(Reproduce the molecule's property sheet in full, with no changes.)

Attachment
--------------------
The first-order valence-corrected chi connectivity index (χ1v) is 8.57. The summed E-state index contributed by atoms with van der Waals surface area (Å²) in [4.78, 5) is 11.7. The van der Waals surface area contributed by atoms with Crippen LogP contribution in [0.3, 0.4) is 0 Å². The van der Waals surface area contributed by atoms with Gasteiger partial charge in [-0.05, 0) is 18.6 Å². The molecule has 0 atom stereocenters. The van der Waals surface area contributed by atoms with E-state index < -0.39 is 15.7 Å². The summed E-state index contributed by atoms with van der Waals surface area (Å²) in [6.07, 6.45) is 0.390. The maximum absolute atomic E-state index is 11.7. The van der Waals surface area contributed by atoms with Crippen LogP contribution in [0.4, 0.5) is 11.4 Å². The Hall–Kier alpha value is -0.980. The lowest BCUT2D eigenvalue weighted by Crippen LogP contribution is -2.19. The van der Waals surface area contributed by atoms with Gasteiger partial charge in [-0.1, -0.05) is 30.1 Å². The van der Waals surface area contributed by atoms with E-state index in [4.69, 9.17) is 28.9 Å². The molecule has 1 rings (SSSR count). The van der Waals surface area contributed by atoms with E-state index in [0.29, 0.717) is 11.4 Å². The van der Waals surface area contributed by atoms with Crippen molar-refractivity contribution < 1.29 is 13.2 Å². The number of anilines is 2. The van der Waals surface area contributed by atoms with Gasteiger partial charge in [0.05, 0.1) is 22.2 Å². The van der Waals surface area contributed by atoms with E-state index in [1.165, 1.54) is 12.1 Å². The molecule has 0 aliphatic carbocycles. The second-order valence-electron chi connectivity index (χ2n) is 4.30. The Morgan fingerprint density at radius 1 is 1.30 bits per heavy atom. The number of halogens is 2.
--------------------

The first-order valence-corrected chi connectivity index (χ1v) is 8.57. The summed E-state index contributed by atoms with van der Waals surface area (Å²) in [4.78, 5) is 11.7. The van der Waals surface area contributed by atoms with Crippen LogP contribution in [0.3, 0.4) is 0 Å². The van der Waals surface area contributed by atoms with Gasteiger partial charge in [-0.05, 0) is 18.6 Å². The molecule has 0 atom stereocenters. The van der Waals surface area contributed by atoms with E-state index < -0.39 is 15.7 Å². The summed E-state index contributed by atoms with van der Waals surface area (Å²) in [6.07, 6.45) is 0.390. The maximum absolute atomic E-state index is 11.7. The van der Waals surface area contributed by atoms with Crippen LogP contribution in [0.4, 0.5) is 11.4 Å². The Hall–Kier alpha value is -0.980. The lowest BCUT2D eigenvalue weighted by Crippen LogP contribution is -2.19. The van der Waals surface area contributed by atoms with Gasteiger partial charge in [-0.1, -0.05) is 30.1 Å². The van der Waals surface area contributed by atoms with E-state index in [4.69, 9.17) is 28.9 Å². The molecule has 1 rings (SSSR count). The van der Waals surface area contributed by atoms with E-state index in [0.29, 0.717) is 11.4 Å². The van der Waals surface area contributed by atoms with Crippen molar-refractivity contribution < 1.29 is 13.2 Å². The number of anilines is 2. The van der Waals surface area contributed by atoms with Gasteiger partial charge in [0.05, 0.1) is 22.2 Å². The van der Waals surface area contributed by atoms with E-state index in [1.165, 1.54) is 12.1 Å². The molecule has 0 aliphatic carbocycles. The second-order valence-electron chi connectivity index (χ2n) is 4.30. The Morgan fingerprint density at radius 1 is 1.30 bits per heavy atom. The number of halogens is 2.